Hormones & Oral Health: The Difference Between Men and Women You Didn’t Know
When it comes to oral health, the risks faced by men and women are not exactly the same. Hormonal fluctuations cause women to be uniquely susceptible to gum disease in at least four stages of life. Even when all else remains unchanged, you or a woman you know may be confused by heightened vulnerability to certain conditions.
Red, swollen gums during puberty, menses, or pregnancy can be one result of hormone fluctuations. As the levels of estrogen and progesterone rise, blood flow to the gums increases and changes the way gums react to plaque. Women may experience bleeding during brushing and flossing, heightened sensitivity, or swelling of the gum tissue. Menstrual gingivitis can develop near the start of your period but also ends just as quickly while pregnancy gingivitis is a real cause of concern for many women any time during their term. Dry mouth can also develop during pregnancy as the composition and volume of saliva produced changes.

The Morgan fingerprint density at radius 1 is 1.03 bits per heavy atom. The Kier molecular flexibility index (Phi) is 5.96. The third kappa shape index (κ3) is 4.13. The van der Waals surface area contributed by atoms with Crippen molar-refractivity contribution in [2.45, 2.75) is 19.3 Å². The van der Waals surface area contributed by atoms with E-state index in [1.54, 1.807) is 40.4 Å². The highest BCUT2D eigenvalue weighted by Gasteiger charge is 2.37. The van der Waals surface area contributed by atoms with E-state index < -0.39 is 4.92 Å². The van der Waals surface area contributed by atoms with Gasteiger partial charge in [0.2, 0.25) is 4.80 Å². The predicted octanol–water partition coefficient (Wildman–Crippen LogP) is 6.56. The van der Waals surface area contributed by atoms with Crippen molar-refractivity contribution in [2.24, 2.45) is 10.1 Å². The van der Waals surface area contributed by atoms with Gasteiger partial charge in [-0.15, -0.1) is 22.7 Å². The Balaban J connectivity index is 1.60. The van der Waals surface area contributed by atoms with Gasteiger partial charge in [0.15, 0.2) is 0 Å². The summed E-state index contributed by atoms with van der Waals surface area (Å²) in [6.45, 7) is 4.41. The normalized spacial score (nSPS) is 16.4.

During menopause, taste perception and burning sensations in the mouth may occur, which can lead to a host of other problems-eating disorders and self-induced vomiting being a few. Inform the women in your life of their increased susceptibility to certain oral conditions.
For ladies, there is a lot on your mind during hormonal transitions, but don’t forget about your oral health!